Whatever the purpose of his words, Herman Cain has demonstrated total ignorance about the immigration problem and great insensitivity. Above all else, analysts say, he has raised the question of whether this amateur politician is actually a sane person.
El Universal observes today that last night’s debate “turned into a contest to see who could present themselves as the toughest on illegal immigration,” noting that Cain recommended empowering states to enforce immigration laws. Uniradio Informa, which is located at the border between Tijuana and San Diego, adds that immigration and the economy are the two most important issues to Latino voters in the United States at a time when the Republicans have “generally ignored the immigration reform debate and focused instead on border control.”
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Cain has expressed strong support for Israel throughout his campaign, but during the debate last night he raised eyebrows by backing away from an earlier remark that he would consider transferring prisoners for a U.S. hostage like Israel did with Gilad Shalit. The Israeli press is just picking up on the story now and has yet to take offense to Cain’s comments. Haaretz simply observes that the “Shalit deal made a surprise entrance into the affairs,” pointing out that Cain later emphasized that he would not cut foreign aid to Israel. Globes adds that while Cain and some of his fellow candidates voiced opposition in principle to negotiating with terrorists, they didn’t go so far as to criticize the Israeli government for the Shalit deal.
While Cain has raised the possibility of taking military action against Iran to prevent it from acquiring nuclear weapons, the Iranian press has barely mentioned the candidate. When it has, news outlets have tended to focus on Cain’s opposition to the Occupy Wall Street (OWS) protests — a cause the state-run media has covered extensively (meanwhile, Ayatollah Ali Khamenei has proclaimed that the protests will eventually “bring down the capitalist system and the West”). Press TV writes that Cain “verbally attacked and ridiculed” the OWS demonstrators by calling the movement “anti-America.”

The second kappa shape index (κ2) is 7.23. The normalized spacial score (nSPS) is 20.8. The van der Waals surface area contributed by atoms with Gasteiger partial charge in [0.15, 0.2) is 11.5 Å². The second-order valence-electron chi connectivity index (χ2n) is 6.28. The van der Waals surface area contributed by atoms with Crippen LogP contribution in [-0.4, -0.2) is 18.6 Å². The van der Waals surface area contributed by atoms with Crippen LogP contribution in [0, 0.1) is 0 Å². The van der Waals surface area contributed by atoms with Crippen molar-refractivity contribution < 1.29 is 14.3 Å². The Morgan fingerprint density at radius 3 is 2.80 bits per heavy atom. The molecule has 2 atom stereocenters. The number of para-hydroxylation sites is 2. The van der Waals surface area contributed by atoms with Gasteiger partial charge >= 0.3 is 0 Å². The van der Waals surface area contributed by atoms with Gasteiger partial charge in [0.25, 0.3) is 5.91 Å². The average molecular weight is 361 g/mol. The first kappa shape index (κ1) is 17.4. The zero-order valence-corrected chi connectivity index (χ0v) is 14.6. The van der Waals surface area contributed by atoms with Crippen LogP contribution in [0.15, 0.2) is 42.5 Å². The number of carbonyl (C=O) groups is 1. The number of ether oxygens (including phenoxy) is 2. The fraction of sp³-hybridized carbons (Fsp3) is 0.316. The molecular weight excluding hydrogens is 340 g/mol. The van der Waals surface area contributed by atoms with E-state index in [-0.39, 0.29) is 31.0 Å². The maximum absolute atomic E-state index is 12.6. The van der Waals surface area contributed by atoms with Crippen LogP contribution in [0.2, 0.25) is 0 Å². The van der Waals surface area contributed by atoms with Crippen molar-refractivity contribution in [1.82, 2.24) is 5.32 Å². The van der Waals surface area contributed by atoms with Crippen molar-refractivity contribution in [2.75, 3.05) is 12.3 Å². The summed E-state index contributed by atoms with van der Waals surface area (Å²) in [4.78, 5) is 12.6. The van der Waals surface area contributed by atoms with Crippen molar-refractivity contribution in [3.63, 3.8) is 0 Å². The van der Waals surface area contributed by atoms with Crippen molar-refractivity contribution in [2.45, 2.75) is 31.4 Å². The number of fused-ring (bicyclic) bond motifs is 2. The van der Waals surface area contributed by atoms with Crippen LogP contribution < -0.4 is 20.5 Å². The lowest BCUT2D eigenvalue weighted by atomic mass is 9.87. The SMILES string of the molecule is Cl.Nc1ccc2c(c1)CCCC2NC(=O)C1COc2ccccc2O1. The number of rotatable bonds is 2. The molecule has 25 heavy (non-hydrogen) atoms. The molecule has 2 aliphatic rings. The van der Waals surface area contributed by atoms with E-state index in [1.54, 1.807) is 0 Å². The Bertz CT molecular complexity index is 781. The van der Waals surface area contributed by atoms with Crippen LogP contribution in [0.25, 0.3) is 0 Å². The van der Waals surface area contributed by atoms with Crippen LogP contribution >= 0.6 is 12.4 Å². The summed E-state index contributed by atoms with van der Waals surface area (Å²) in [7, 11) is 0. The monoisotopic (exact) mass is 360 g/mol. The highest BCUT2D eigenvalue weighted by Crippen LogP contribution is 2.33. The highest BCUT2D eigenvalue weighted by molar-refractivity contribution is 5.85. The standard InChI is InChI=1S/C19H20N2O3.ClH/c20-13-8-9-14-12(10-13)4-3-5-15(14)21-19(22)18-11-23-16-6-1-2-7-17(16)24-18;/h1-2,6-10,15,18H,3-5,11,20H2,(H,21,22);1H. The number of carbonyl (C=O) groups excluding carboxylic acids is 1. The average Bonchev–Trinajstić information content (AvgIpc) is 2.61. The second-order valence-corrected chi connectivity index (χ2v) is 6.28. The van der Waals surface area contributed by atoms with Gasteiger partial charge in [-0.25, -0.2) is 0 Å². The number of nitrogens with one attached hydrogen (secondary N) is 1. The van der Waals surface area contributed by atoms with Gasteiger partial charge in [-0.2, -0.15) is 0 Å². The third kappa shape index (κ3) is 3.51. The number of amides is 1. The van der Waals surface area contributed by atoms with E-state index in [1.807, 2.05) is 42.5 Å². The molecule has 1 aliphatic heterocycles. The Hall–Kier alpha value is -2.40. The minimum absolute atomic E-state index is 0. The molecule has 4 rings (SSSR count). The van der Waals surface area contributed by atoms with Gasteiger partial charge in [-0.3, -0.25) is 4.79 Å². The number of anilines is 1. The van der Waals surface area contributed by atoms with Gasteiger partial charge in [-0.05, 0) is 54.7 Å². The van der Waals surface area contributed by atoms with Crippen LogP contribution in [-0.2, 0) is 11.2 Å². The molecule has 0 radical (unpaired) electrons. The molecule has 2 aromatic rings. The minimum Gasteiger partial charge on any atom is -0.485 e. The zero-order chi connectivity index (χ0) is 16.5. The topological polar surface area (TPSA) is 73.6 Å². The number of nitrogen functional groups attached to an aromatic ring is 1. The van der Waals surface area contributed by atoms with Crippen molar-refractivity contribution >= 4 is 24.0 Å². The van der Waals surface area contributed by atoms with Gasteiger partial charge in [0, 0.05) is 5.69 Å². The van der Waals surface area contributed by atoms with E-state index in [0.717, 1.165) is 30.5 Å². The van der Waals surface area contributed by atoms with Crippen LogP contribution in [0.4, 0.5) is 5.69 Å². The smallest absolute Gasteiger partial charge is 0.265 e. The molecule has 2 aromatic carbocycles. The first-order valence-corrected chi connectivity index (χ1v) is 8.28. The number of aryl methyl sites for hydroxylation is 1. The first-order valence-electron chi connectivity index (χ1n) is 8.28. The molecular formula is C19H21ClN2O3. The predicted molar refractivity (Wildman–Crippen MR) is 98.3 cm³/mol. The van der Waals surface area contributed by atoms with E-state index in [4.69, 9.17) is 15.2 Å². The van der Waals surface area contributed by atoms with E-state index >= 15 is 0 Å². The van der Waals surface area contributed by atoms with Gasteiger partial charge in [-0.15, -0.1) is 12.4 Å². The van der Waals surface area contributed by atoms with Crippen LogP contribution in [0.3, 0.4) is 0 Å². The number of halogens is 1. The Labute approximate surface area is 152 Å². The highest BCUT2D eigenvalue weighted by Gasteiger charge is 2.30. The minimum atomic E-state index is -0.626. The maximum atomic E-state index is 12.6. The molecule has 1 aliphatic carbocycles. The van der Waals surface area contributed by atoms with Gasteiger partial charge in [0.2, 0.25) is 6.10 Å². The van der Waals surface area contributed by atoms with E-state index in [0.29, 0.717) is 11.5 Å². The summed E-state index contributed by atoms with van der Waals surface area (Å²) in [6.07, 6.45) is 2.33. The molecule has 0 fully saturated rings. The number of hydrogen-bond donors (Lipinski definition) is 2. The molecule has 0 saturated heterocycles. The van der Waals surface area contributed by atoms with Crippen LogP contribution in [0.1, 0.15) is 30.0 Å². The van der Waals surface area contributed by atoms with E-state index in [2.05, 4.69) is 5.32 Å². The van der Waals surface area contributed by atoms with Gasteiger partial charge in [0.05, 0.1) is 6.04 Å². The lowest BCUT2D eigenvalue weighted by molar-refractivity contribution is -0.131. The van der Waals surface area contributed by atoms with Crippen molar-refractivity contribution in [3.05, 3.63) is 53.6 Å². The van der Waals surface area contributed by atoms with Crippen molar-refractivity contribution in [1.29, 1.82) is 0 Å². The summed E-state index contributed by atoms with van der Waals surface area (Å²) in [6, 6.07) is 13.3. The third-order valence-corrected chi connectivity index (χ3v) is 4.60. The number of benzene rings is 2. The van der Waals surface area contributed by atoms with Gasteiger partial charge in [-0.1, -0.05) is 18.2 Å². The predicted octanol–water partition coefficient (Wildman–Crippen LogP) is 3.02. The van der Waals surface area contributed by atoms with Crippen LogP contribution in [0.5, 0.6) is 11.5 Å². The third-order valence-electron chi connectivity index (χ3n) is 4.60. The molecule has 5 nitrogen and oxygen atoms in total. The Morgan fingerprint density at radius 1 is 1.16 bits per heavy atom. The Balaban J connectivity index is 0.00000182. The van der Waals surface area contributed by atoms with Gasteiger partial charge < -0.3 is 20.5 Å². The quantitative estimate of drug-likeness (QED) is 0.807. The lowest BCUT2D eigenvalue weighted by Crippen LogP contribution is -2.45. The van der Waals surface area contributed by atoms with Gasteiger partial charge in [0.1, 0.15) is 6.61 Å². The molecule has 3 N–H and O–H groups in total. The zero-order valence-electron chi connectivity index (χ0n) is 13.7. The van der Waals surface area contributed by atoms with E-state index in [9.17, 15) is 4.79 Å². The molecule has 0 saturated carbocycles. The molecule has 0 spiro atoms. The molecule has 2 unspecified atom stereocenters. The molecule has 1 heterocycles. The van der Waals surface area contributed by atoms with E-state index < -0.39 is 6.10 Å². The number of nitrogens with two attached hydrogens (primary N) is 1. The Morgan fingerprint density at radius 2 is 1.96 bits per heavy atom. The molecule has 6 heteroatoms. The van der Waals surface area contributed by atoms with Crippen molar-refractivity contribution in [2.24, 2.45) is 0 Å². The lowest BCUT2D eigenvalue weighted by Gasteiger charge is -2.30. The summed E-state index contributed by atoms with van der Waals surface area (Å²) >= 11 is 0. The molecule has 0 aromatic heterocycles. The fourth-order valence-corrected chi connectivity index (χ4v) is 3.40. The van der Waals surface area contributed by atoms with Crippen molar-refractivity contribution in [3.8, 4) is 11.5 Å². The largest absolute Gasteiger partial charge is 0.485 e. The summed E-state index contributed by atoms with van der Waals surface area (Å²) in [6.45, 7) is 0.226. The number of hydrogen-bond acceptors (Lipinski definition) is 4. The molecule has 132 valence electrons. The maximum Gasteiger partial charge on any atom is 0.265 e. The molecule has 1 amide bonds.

Elsewhere in the Middle East, Asharq Al-Awsat, which is based in London but widely distributed in the Arab world, highlights Cain’s controversial statement that he wouldn’t appoint Muslims to his cabinet (a comment that Cain later amended) and has concerns about Sharia law. The paper also points out that Cain has given vague answers on the war in Afghanistan and Israeli-Palestinian conflict. Asharq Al-Awsat implies that while Cain may know a lot about managing a pizza chain, he knows far less about conducting foreign policy in a region where pitas, not pizzas, predominate.
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Cain has called for the United States to “outgrow” China and said that “appeasement is not a strategy” when it comes to dealing with the Chinese. But China, like Iran, isn’t really taking the bait just yet. There’s been little talk about Cain beyond straightforward news reports, though outlets are focusing on his status as a “dark horse” candidate. The People’s Daily speculates that Cain may be a Republican version of Obama (why this would be so, besides his skin color, we have no idea) while an article on the Sina web portal notes that Cain’s 9-9-9 tax plan, along with his “humor and optimism,” have catapulted the candidate to fame. The article adds, however, that it will be difficult for Cain to maintain his current momentum. Xinhua notes today that Cain’s frontrunner status already subjected to him to greater scrutiny during last night’s debate.
Perhaps China’s staying mum because it largely views the U.S. presidential elections as America’s moment to forget about fundamental economic problems and beat up on China. During election years, Xinhua noted defensively earlier this month, U.S. politicians “resort to China bashing for political gains and try to find a political scapegoat so as to shed their responsibilities for failure in dealing properly with domestic problems, and divert people’s attention from the sagging economies.”
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Uri Friedman is deputy managing editor at Foreign Policy. Before joining FP, he reported for the Christian Science Monitor, worked on corporate strategy for Atlantic Media, helped launch the Atlantic Wire, and covered international affairs for the site. A proud native of Philadelphia, Pennsylvania, he studied European history at the University of Pennsylvania and has lived in Barcelona, Spain and Geneva, Switzerland. Twitter: @UriLF